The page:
Sunday, March 10, 2013

A Weekend in Winter Wonderland

 If there is any place on earth more beautiful than Pyramid Lake in the Adirondacks, I don't really need to know about it, since Pyramid's beauty already fills me to overflowing with joy.  Longtime readers of this blog have heard me tell of its splendors in all other seasons, but this past weekend was the first time I have spent more than just an hour or two immersing myself in its winter charms.  And what a delightful weekend it was, in the company of seven other friendly and fun-loving women, enjoying cozy accommodations and wonderful food at Pyramid Life Center, and being blessed with the best winter weather any outdoor enthusiasts could ever hope for.  Just look at that radiant clear blue sky and that sparkling white snow!

As soon as I arrived on Friday afternoon and had parked my bag and bedding in my warm and comfy room under the Dining Hall, I hurried out to walk on the ice-covered lake, to lift my eyes to the surrounding mountains dusted with snow, to breathe that sweet cold Adirondack air, and to listen to the absolute silence found only on frozen wilderness lakes.  This silence seemed even more profound when punctuated by the sighing of wind in the pines and the calls of a pair of ravens soaring over the trees.

Although most of the familiar shoreline plants were tucked away under the snow for the winter, the shrubs of Leatherleaf were leaning over the frozen water,  still holding the leaves and the remnants of flowers that had graced their branches all summer.

On snow that was softening in the warming sun, I walked down the road past rustic cabins (now closed for the winter) tucked in among ancient pines.

On Saturday, a day that dawned frosty and cold at first but which promised to warm up nicely under a clear blue sky, our group of eight women set off for a snowshoe hike to the top of nearby Bear Mountain.  The trail is probably no more than two miles to the top, with an elevation gain of only about 500 feet,  but we were soon huffing and puffing through the surprisingly deep snow in the woods, especially as the trail grew steeper and steeper.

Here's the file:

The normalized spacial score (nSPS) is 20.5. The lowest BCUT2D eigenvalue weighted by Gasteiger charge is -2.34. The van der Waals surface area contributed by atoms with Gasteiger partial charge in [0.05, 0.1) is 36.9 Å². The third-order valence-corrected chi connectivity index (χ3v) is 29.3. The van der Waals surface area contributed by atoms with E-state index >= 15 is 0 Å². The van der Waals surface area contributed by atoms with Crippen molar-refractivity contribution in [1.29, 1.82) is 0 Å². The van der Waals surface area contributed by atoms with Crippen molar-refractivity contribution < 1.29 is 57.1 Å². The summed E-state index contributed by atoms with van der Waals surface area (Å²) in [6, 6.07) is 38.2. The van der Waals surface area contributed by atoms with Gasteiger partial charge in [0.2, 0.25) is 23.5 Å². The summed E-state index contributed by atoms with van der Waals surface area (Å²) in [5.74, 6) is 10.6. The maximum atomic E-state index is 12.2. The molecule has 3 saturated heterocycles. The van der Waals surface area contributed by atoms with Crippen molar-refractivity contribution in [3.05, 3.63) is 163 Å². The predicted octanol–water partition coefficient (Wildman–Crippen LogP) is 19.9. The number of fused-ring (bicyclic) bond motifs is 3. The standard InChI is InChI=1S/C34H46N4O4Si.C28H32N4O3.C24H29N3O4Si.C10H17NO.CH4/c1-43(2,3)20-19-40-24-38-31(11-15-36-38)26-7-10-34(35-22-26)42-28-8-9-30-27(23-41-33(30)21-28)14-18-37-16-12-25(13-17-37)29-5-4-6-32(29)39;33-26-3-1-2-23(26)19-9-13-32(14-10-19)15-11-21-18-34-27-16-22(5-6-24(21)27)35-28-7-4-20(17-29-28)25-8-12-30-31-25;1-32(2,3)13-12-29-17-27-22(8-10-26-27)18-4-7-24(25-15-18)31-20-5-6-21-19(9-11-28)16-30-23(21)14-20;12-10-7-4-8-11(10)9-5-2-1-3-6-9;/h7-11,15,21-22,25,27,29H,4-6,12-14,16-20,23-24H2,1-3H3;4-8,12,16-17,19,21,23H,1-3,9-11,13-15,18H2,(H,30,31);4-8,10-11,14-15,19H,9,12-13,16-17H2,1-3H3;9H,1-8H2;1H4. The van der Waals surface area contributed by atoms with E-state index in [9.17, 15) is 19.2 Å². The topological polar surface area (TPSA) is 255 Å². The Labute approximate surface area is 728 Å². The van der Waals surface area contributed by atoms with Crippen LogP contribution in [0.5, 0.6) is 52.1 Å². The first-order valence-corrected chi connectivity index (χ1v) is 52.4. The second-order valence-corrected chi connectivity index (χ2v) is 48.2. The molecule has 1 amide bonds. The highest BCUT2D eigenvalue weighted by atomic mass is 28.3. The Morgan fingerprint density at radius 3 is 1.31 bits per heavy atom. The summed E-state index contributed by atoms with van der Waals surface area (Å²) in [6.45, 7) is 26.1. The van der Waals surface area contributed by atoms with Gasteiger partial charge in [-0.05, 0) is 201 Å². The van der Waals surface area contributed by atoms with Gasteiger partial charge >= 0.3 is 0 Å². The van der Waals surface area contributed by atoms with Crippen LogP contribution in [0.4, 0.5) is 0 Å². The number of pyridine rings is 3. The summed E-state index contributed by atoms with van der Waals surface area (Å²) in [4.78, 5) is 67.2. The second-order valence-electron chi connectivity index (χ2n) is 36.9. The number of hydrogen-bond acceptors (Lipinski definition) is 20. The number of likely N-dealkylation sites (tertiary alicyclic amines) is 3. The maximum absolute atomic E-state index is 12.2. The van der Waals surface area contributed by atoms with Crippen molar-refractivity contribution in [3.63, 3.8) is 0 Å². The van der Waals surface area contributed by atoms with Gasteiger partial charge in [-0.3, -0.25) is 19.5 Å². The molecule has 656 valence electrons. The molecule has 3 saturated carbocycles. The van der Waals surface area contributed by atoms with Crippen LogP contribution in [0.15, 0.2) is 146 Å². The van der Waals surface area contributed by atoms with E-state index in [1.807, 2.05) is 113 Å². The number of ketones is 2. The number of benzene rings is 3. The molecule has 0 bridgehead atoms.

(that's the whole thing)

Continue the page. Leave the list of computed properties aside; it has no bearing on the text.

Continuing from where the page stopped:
As we approached the summit, the trees thinned and the snow deepened,  and we picked up our pace despite weary legs, because we knew our reward was at hand.

Ta da!  We made it up to the top!  Time to rest, enjoy the view, and load up on chocolate truffles.  I couldn't have hoped for more delightful companions than these amazing women, each with her own fascinating life story and impressive accomplishments.  Margie Litwin (standing, second from right) was the one who organized this retreat and planned for our needs and comforts down to the last detail.  We all agreed we can't wait to do it again next year.

The view from the top of Bear Mountain, looking toward the Adirondack high peaks.

I know this is a terrible photo, but oh, those stars in that dark, dark Adirondack night!   And I without a tripod.

On my way home today, I made a detour to check out the frazil ice accumulations on the Ice Meadows along the Hudson River north of Warrensburg.   I saw that the river had opened up in the center, but up near the edge of the woods, the huge mounds of ice were as monumental as ever.

A few weeks ago, the ice had completely covered a long section of the road that follows the west bank of the river from The Glen to Thurman.  Today I was able to complete my journey to Warrensburg along this road, thanks to the efforts of the crews who had worked long and hard to clear the ice from the pavement.


Momo said...

Oh, Jackie! How well you captured the marvelous weekend in "Cliff Note" style! It was delighful to have you along!

June said...

What a feast for the senses!
On Saturday night I, too, was admiring the starry sky. But I was in my bed.